How Asthma Works

It is important to understand that asthma has some different components to it.  These components are inflammation, bronchoconstriction and airway hyperresponsiveness.  It is important to treat and manage each component when it comes to effective asthma care.


Inflammation in asthma is located in the breathing tubes and is even present when a person with asthma is not having an asthma attack and is breathing okay.  This underlying inflammation causes swollen airways and excess mucus which dramatically reduces the size of the airway, thus making it very difficult for air to pass through.

Medications to reduce inflammation, such as inhaled corticosteroids, are at the center of asthma treatment plans and must be taken everyday to work effectively.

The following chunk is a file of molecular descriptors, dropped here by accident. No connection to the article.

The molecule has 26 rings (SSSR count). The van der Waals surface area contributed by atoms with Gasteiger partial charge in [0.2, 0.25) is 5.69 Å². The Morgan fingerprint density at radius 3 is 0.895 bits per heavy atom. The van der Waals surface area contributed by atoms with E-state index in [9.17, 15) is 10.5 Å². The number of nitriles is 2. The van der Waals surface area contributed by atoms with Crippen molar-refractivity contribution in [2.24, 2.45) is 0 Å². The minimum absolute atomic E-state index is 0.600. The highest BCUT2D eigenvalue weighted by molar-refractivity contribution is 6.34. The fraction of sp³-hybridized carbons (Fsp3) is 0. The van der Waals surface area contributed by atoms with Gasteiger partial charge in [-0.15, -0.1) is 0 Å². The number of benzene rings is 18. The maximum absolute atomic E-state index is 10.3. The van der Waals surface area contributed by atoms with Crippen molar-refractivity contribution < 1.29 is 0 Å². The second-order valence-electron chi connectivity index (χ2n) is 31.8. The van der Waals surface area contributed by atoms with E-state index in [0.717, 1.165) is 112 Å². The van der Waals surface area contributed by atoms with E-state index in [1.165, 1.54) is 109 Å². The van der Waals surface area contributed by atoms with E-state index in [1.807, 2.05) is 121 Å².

Airway Hyperresponsiveness 

Physicians often refer to asthmatic airways as “twitchy” because they are terribly sensitive.  The medical term for “twitchiness” is hyperresponsiveness.

Just walking into cold air or sitting next to someone wearing strong perfume, for example, can trigger a large reaction in the airways of an asthmatic.


The airways of the lungs are hollow tubes through which air passes.  The tubes themselves have a layer of smooth muscle.  In a person with asthma, the airway smooth muscles tend to be strong and thick.

When a response of the airways is triggered, the smooth muscle constricts, squeezing the airway and thus narrowing the passage for air to flow.

Rescue medications, such as albuterol, work on this bronchoconstriction response.  They work by making the smooth muscle relax, to temporarily stop the muscle from squeezing the airway closed.